When we think about the goals that we set out for our teams on an annual basis, those tend to be around revenue growth, around margin expansion and then cash generation. So what we're trying to do with this is to make sure that there is alignment between what we're asking our internal organization to do. And the way we provide external guidance here. And what we need is alignment, top to bottom, and we think that's going to benefit us.

We are going to give enough information externally for folks to come up with estimates on the EPS line, but it's not going to be part of the guide process going forward. 

Robert Barry -- Buckingham Research -- Analyst

All right. Thanks a lot. I'll pass it on. Thank you.

Operator

Thank you. Our next question comes from the line of Walter Liptak with Seaport Global. Your line is now open.

Walter Liptak -- Seaport Global Securities -- Analyst

Hi thanks. Good morning guys. 

Marc Michael -- President and Chief Executive Officer

Good morning Walt.

Walter Liptak -- Seaport Global Securities -- Analyst

I wanted to ask about -- in the commentary, you talked about food and beverage, some fourth-quarter jobs that closed. And I wonder if we can give a little detail. It sounds like there were some success there. What geographic regions did well for that? And was it a pricing or is it an execution thing? And then I guess importantly, as we get to the back half and maybe systems pick up, is that a repeatable process? 

Marc Michael -- President and Chief Executive Officer

Yeah. So Walt, so the projects that we won, again, calling your attention to the order slide the $86 million was really concentrated in Europe and China. So good results in both for systems order intake. Our strategy and our system business has remained consistent over the last couple of years as we've exited the large dry dairy projects, we're focused on applications in liquid processing, other condiments that customers provide into the market.

And these are projects where we have a high content coming from our factories of the pumps, the valves, the homogenization equipment, the pasteurization equipment. And that creates a really strong aftermarket and service revenue stream for us. So the order profiles that we saw in Q4 are consistent with that. And we're going to maintain that strategy and approach, emphasis on high-quality processing systems for liquid plant-based proteins, other type condiments.

And what we do is, as mentioned, drying projects in the prepared remarks, when we do those drying projects we're going to focus on other high-value areas like such as medical foods and beverages, where we can get a better margin profile as well as again supporting some of our key accounts. So we're pleased with how we're progressing with our systems business and the order development we saw in Q4. That revenue really starts to flow through as you get into the second half of 2020. These projects typically when we get them into the backlog, we have to do some engineering work and it starts to ramp up as we start to produce and deliver equipment.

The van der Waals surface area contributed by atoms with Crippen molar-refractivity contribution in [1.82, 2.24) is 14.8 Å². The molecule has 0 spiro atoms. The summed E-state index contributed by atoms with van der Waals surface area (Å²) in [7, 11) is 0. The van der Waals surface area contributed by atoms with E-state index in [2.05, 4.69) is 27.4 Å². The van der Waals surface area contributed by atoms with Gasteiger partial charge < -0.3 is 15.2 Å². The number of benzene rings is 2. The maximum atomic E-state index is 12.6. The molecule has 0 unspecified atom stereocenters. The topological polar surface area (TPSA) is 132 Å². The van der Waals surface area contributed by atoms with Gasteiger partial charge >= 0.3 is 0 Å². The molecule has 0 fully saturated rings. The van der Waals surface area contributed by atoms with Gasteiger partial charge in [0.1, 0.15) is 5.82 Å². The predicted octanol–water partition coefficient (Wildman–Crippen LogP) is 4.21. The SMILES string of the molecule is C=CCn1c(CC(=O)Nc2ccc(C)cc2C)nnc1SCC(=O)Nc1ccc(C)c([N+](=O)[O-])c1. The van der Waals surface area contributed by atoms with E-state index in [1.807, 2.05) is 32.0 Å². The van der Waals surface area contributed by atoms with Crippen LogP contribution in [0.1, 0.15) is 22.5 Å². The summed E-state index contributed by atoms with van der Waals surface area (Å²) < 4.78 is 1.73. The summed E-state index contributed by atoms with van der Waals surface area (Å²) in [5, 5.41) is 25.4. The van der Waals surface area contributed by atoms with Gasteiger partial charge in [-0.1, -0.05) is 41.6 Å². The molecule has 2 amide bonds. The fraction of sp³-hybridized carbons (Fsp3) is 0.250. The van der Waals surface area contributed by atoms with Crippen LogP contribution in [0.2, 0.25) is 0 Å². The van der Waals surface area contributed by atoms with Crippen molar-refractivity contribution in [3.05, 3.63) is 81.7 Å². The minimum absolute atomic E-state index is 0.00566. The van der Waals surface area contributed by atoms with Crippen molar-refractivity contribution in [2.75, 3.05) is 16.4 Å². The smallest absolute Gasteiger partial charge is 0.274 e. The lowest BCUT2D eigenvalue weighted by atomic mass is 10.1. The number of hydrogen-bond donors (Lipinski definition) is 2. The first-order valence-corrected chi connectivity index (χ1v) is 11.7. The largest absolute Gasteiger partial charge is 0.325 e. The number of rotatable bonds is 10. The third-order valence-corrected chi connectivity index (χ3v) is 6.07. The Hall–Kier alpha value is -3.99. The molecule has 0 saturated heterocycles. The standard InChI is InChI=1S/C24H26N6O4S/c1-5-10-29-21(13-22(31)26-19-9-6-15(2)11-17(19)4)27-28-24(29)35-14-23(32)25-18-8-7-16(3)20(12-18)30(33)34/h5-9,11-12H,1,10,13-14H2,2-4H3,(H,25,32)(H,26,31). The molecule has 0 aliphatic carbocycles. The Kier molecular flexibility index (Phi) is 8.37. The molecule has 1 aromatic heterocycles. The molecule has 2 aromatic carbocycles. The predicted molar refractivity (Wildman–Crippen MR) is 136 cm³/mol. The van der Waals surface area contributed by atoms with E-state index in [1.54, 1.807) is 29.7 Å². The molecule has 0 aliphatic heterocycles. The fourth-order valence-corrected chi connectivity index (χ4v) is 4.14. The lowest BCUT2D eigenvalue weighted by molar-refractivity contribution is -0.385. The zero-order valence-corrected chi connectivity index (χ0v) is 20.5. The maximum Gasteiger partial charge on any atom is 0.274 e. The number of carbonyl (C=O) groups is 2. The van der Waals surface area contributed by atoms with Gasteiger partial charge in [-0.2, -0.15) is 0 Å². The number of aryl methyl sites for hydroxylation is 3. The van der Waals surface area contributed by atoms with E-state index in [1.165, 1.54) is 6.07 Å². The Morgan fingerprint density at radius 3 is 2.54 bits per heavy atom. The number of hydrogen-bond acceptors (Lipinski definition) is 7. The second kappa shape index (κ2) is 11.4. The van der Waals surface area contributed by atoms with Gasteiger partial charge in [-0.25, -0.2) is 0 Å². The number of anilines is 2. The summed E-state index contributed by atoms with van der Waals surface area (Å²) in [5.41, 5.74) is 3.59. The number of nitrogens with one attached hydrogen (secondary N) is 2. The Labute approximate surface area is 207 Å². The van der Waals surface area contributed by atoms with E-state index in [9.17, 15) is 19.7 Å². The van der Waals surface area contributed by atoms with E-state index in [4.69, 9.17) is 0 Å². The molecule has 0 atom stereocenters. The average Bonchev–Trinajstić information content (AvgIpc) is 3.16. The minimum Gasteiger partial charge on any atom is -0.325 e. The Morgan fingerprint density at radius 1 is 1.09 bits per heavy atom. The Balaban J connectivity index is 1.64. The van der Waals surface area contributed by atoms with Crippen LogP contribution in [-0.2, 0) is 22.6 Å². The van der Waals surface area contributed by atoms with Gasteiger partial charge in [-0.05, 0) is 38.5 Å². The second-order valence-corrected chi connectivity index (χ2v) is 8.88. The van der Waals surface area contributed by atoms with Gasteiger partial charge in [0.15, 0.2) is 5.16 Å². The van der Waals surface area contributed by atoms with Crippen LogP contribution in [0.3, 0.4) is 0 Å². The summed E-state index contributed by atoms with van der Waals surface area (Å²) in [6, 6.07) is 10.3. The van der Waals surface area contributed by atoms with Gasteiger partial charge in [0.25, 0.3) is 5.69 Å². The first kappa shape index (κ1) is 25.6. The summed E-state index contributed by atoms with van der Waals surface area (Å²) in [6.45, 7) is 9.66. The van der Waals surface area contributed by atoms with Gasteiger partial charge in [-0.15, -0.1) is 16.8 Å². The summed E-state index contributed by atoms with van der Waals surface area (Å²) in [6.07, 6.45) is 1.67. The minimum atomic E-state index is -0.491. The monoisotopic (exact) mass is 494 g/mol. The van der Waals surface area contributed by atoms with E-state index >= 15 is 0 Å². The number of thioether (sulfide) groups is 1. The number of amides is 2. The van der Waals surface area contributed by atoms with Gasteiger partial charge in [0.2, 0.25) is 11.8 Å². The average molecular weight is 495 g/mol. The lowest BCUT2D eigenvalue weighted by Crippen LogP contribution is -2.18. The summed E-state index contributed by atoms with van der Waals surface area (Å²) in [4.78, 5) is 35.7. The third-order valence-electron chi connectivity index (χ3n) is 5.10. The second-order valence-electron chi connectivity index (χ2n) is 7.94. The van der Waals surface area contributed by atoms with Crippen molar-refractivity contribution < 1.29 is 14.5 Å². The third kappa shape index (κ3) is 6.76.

Operator

Thank you. Our next question comes from the line of Brett Linzey with Vertical Research Partners. Your line is now open.

Brett Linzey -- Vertical Research Partners -- Analyst

Hi. Good morning all.

Marc Michael -- President and Chief Executive Officer

Good morning Brett.

Jaime Easley -- Vice President and Chief Financial Officer

Good morning Brett.

Brett Linzey -- Vertical Research Partners -- Analyst

Just wanted to come back to the $15 million of savings you have baked in the second half. I guess, what specifically are you assuming for the carryover versus just ongoing productivity? I don't see any restructuring in the walk for 2020. So just trying to understand what underpins that $15 million in the second half? 

Jaime Easley -- Vice President and Chief Financial Officer

Yeah. So that $15 million is going to be spread across many of our functions globally. It's the product of everything that starts in our factories. So the 75% call it the lion's share of the $15 million is going to be supply chain savings,   it's going to be cost productivities in the plants are going to be -- it's going to show up in the gross margin line.

And then the other call it 25% or so, Brett, will show up in SG&A. And again, the large majority of that is going to be allocated or show up in the segment's income lines, but across all the functions and disciplines. 

Brett Linzey -- Vertical Research Partners -- Analyst

Got it. So really no cost to achieve. It's just productivity. OK.

And then maybe just shifting back to the redeployment of the P&E proceeds I think you'll get about what $380 million in the door, correct me if I'm wrong on a net basis. But you have a couple $300 million note sitting out there. Would you look to take one of those out? I'm just trying to understand the magnitude of the debt reduction you're targeting.

Jaime Easley -- Vice President and Chief Financial Officer

Yeah, Brett. So we do have a 2024 bond which is now callable. So that's been callable since August of last year at 104. That call premium does tick down in August of this year to 102 and some change.